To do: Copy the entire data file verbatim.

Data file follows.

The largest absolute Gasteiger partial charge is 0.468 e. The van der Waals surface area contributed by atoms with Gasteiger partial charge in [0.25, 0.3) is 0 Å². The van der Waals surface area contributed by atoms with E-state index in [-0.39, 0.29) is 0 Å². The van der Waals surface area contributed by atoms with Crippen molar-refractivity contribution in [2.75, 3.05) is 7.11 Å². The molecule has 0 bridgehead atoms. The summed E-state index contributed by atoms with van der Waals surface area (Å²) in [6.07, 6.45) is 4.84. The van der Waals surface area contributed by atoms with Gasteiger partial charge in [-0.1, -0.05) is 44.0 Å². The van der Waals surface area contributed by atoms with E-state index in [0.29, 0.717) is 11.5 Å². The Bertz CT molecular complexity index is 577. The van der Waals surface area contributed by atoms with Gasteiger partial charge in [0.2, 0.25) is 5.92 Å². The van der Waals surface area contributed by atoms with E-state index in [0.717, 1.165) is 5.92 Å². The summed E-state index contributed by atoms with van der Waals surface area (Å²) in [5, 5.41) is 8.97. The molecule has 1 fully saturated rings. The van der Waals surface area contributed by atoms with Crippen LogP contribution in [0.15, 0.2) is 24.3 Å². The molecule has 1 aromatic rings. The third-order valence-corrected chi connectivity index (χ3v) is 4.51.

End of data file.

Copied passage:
The largest absolute Gasteiger partial charge is 0.468 e. The van der Waals surface area contributed by atoms with Gasteiger partial charge in [0.25, 0.3) is 0 Å². The van der Waals surface area contributed by atoms with E-state index in [-0.39, 0.29) is 0 Å². The van der Waals surface area contributed by atoms with Crippen molar-refractivity contribution in [2.75, 3.05) is 7.11 Å². The molecule has 0 bridgehead atoms. The summed E-state index contributed by atoms with van der Waals surface area (Å²) in [6.07, 6.45) is 4.84. The van der Waals surface area contributed by atoms with Gasteiger partial charge in [-0.1, -0.05) is 44.0 Å². The van der Waals surface area contributed by atoms with E-state index in [0.29, 0.717) is 11.5 Å². The Bertz CT molecular complexity index is 577. The van der Waals surface area contributed by atoms with Gasteiger partial charge in [0.2, 0.25) is 5.92 Å². The van der Waals surface area contributed by atoms with E-state index in [0.717, 1.165) is 5.92 Å². The summed E-state index contributed by atoms with van der Waals surface area (Å²) in [5, 5.41) is 8.97. The molecule has 1 fully saturated rings. The van der Waals surface area contributed by atoms with Crippen LogP contribution in [0.15, 0.2) is 24.3 Å². The molecule has 1 aromatic rings. The third-order valence-corrected chi connectivity index (χ3v) is 4.51.